WeRunFar Profile: Olga King

A 13 year-old Olga poses for a picture at Pioneer Camp in Russia.

A 13 year-old Olga poses for a picture at Pioneer Camp in Russia.

The phrase “life is a marathon, not a sprint” gets thrown around every so often as a reminder to keep a sustained, strong effort in life. It’s generally good advice, most would agree. Olga King, on the other hand, might not. That’s because Olga lives like she’s grinding out a 100-miler. Her life is so packed that she would not be able to fit everything she does into just a marathon. A 100-mile point of view is much more suited to her.

If you’ve ever spoken to Olga, her Russian roots reveal themselves prominently in her thick accent. Daughter of a Russian military pilot, she spent her younger years in Belarus before her father was transferred to Moscow, Russia when she was 12 years old. Olga worked a part-time job starting from age 10 and was working full time from 14 on. Olga married her first husband and in 1993 they moved together to the East Coast of the United States. She has lived in New York and Oregon and now currently resides in Austin, Texas with her second husband Larry, her youngest son Stephen, and her stepson.

Her 23 years in Russia played a much more formative role than just her accent. The grit and determination that she developed there are much of what led to her to ultrarunning and her subsequent success with the sport. Olga explained the impact of her Russian heritage, “We just deal with things and don’t complain. I think this is the best quality that we as Russians have. I’m proud of being Russian. This is the culture I grew up in and it became a huge part of who I am. It has had a role in shaping me as an ultrarunner, but it really is just what makes me, me.”

Olga’s journey into the ultrarunning world was swift and hard. On Mother’s Day in 2000, Olga ran her first 5k. Two months after that came her first half marathon. A year after was her first marathon. And she ran her first ultramarathon in 2003 at the Kurt Steiner 50k in New York. In the 10 years since her first 50k, Olga has finished over 80 ultras.

Olga running her first official ultra at the 2003 Kurt Steiner 50k.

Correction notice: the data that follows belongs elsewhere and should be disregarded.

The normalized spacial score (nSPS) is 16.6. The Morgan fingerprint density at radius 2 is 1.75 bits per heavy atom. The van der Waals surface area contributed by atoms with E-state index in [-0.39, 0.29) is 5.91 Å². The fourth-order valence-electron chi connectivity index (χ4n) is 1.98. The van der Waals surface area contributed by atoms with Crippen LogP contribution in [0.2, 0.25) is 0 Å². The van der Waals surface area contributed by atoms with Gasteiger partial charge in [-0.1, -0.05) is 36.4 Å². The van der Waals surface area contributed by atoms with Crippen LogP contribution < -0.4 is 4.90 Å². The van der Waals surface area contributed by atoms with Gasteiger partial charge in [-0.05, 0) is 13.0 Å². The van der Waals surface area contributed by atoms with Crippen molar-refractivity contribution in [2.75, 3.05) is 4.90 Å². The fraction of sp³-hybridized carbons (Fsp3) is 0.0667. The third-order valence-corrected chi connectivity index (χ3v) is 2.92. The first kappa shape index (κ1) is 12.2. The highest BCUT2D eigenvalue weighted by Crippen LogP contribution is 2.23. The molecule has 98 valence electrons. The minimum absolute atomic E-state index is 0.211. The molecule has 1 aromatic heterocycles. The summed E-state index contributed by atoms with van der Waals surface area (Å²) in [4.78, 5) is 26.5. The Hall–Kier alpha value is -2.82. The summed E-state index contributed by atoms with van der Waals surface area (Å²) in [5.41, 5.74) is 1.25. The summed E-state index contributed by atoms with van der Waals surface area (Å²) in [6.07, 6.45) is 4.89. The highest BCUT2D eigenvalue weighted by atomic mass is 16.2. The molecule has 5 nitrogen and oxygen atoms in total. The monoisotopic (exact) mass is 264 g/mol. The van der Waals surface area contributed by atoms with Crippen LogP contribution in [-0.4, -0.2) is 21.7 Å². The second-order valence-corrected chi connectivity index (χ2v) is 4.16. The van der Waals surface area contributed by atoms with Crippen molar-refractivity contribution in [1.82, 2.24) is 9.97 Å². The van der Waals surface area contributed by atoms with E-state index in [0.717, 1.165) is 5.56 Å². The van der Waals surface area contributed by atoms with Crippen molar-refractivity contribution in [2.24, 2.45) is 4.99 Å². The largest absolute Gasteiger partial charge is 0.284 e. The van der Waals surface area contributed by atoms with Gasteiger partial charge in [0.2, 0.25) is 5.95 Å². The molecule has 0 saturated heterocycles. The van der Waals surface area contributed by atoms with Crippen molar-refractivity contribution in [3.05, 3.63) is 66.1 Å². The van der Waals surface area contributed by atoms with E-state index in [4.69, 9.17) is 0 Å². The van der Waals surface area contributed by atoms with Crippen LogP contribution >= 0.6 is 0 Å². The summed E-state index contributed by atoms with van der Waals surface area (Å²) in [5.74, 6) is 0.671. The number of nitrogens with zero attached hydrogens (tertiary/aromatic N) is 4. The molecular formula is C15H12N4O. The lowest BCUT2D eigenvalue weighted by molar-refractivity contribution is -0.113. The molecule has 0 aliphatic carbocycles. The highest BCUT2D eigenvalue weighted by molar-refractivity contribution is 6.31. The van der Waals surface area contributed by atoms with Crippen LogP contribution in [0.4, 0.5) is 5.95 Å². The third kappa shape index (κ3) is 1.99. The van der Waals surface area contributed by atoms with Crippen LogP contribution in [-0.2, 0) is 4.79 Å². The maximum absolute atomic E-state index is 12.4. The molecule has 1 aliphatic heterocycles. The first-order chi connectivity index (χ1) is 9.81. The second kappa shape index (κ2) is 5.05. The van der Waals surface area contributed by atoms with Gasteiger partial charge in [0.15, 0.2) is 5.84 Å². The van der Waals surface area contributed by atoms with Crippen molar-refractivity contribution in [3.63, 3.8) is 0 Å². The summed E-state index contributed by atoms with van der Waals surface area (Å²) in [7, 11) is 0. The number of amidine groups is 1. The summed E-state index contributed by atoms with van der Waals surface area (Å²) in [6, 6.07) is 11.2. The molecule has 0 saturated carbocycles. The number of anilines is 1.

Olga running her first official ultra at the 2003 Kurt Steiner 50k.

“I think, first of all, I have the same pace no matter what distance I go. Secondly, I was kind of bored with shorter distances and quite elated when I ran longer without getting tired. I think part of it at first was that I didn’t feel fulfilled at my job and I thought, at least I’m doing something that at least gives me recognition in my own eyes. You want to find that high and that edge of overcoming obstacles,” Olga told me. “My parents said that, since I moved from the Soviet Union to the United States, I didn’t have enough obstacles in my life.”

Looking at Olga’s running history, it is clear that she has been able to handle the obstacles she encounters in ultrarunning very well. That is not to say that her time spent running has not been without challenges. In Olga’s extensive running resume, she has dealt with her fair share of injuries that have challenged her both mentally and physically. Olga’s typical response to injury in the past was to run through it. And we’re not talking about minor issues. Olga ran through compartment syndrome, stress fractures, and a multitude of other problems without taking significant time off. Pile these onto irritable bowel syndrome and her finish history is that much more impressive. In the past couple of years, Olga did take significant time off due to trapped nerves in her foot and related issues. She was unsure if she would ever get back into ultrarunning.

Olga explained her injury period and mentality to me, “There was a point last year when I thought I was going to give up, Ryan. In the past three years, I’ve had injuries that would keep me away from running and racing for long periods. I had an eight-month break and a sixth-month break and that was a little scary when you put in 12 years where you are known as a runner and that is part of your identity. Will you still be able to smile and enjoy things if you can’t race the way you wanted to?”

Her physical challenges have been accompanied by life struggles that Olga has run through as well. Olga ran through a divorce with her first husband and ran through her eldest son’s struggle with substance abuse.

“I ran to deal with those situations, absolutely. You can definitely use running as an outlet to deal with your feelings and figure out what to do next. I’ve run through divorce and I’ve run through many other things. That absolutely was the most helpful thing.”

Olga kept busy in her younger years as well.

Olga kept busy in her younger years as well. Photo: Svetlana Sokolova